Now, if everything we see is a manifestation of Perfection, how do we account for evil? Evil is a low degree of manifestation of some particular attribute or attributes of Perfection. Immediately you can see that it would be possible to have a high degree of manifestation of one attribute, coupled with a low degree of manifestation of another. So we might have someone manifesting a high degree of strength, coupled with a low degree of compassion.(3) Both attributes originally came from the Truth, or (looked at another way) are reflections of some aspect of the Truth. Strength comes from God; compassion comes from God. A certain individual may have achieved strength, but may not yet have achieved compassion. To return to our college analogy, he might have taken all his mathematics courses, but no humanities.
It should be clearly understood that, to a degree, this is a natural process. No-one can learn everything all at one time. We each have to tackle the huge problem of going back to the Source consciously--the purpose of life--from a particular starting point. No matter what starting point you take, there will be things you miss. It's inevitable. The language major will not be as proficient in science; the science major will not be as proficient in languages. It is even part of some people's primary path in life to single-mindedly develop one talent or attribute to the exclusion of others. This is the part of our collective experience that he brings to the table. But in general, the biggest problems develop where someone is resisting, avoiding or neglecting their personal overall growth process, delaying their progress and flying in the face of the purpose of life.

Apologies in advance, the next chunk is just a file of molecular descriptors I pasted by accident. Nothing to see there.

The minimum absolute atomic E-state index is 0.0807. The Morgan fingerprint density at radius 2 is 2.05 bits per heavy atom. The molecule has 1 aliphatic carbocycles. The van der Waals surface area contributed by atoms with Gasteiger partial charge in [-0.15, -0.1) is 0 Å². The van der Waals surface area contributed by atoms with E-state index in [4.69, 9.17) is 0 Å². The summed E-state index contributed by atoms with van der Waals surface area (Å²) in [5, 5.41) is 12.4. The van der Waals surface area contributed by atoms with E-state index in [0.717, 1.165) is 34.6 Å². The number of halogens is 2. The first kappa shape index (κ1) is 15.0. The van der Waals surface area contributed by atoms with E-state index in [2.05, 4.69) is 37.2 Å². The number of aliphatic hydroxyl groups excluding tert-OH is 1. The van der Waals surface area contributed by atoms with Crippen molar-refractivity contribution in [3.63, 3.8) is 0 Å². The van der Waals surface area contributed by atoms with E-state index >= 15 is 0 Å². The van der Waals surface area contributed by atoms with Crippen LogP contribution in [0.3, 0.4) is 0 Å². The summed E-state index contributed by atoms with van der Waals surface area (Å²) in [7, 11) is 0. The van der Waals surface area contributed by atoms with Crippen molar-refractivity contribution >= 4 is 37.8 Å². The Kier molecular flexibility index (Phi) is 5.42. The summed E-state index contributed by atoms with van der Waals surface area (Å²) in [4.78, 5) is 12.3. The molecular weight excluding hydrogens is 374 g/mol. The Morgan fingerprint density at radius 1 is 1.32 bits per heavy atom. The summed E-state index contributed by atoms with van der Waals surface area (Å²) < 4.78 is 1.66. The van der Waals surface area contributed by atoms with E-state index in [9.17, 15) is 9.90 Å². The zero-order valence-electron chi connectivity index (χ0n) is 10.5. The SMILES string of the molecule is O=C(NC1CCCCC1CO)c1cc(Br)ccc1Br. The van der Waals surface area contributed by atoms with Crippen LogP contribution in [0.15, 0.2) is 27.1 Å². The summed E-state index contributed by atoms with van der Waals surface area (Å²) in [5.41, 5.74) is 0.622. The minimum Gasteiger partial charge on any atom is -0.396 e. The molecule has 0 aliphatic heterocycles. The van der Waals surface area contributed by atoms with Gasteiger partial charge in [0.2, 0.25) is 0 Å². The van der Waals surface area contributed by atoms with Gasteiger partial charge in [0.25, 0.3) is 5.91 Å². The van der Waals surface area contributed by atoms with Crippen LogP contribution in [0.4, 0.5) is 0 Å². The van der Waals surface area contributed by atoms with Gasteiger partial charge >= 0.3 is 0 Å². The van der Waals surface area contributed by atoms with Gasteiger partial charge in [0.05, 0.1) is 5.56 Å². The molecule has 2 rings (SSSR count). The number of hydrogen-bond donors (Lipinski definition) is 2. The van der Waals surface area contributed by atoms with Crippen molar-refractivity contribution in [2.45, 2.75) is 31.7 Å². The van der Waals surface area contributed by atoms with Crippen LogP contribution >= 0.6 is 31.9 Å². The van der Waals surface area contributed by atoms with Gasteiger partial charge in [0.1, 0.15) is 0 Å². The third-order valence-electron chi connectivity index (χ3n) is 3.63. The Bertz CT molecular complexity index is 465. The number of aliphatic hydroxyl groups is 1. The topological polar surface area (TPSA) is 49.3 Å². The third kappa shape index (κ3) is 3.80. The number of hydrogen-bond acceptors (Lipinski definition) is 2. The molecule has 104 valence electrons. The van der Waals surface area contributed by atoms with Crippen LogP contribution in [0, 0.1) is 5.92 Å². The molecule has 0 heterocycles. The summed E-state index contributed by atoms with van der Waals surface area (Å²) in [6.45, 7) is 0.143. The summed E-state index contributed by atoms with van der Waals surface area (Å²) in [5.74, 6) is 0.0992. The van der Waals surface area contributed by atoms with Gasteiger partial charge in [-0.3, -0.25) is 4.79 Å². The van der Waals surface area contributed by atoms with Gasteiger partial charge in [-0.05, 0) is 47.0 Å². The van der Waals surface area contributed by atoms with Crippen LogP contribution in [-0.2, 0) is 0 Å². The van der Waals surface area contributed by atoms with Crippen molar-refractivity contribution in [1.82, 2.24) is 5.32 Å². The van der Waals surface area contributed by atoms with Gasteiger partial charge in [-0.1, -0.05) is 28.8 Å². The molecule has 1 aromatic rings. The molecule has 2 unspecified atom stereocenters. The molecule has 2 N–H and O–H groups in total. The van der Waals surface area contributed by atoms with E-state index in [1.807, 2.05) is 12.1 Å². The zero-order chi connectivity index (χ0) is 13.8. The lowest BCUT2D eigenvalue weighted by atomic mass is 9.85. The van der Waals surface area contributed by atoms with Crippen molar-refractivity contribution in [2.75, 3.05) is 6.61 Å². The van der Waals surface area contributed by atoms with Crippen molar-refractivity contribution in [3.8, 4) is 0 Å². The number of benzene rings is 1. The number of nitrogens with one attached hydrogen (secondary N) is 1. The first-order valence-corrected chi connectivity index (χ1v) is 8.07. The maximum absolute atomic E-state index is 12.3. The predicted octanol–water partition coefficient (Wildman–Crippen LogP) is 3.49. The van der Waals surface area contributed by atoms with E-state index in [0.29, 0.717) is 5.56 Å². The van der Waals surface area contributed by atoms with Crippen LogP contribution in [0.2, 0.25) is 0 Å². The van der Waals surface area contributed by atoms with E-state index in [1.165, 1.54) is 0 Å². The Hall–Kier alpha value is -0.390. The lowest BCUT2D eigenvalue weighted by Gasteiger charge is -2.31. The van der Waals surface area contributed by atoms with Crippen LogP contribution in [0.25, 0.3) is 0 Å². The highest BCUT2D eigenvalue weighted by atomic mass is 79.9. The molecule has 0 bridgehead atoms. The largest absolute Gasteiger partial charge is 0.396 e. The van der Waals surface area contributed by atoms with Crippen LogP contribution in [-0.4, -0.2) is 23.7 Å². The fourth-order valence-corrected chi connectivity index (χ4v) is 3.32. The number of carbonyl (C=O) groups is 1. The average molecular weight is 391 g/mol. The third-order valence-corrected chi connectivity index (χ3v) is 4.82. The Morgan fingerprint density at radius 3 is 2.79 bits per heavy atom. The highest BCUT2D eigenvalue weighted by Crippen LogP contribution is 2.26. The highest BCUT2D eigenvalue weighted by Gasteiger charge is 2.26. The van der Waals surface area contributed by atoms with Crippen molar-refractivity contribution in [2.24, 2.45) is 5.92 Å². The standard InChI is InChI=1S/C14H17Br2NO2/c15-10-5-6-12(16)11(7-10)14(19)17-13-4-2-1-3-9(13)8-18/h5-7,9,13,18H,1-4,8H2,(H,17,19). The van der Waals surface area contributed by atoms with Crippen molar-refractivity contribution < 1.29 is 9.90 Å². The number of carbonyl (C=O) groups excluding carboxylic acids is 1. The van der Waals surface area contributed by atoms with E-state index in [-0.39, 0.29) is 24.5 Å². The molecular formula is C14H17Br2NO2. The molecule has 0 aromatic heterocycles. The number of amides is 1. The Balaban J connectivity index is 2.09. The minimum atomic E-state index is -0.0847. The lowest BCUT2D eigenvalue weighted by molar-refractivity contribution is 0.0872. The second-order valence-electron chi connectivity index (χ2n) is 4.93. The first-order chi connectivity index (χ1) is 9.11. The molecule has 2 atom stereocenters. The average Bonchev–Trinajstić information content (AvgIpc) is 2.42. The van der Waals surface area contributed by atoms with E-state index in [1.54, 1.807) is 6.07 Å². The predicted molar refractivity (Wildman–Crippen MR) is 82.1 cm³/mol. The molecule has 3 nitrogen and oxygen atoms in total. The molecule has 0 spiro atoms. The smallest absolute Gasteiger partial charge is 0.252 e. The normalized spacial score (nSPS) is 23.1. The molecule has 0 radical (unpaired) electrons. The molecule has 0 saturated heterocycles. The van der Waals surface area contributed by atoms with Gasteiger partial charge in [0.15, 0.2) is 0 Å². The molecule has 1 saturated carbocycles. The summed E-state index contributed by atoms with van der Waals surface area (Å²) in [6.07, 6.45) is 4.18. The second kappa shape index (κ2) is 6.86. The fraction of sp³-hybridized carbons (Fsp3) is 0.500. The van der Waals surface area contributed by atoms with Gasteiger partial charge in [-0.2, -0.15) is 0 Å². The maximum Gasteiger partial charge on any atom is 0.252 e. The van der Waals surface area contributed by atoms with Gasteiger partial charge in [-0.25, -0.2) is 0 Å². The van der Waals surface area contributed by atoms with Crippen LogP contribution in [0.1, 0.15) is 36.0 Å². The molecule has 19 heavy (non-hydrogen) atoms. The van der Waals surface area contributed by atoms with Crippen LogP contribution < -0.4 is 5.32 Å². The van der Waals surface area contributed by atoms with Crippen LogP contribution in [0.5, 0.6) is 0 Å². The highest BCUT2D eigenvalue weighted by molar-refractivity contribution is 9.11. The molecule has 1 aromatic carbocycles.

If you extend this principle to the multitude of attributes that people can pursue and perfect, you can see the wide range of possibilities. And you can see that a few people might become so lopsided in their development over the course of several lifetimes that they develop enough skill and power to become famous, without the concomitant wisdom, compassion, selflessness or restraint to handle it. This process involves infinite shades and combinations. Many such persons may have begun their initial drive with good intentions. This is commonly known--what's not taken into account is the multi-incarnational aspect. Greatness--including infamy--isn't achieved in one life. It's a cumulative effort requiring many incarnations.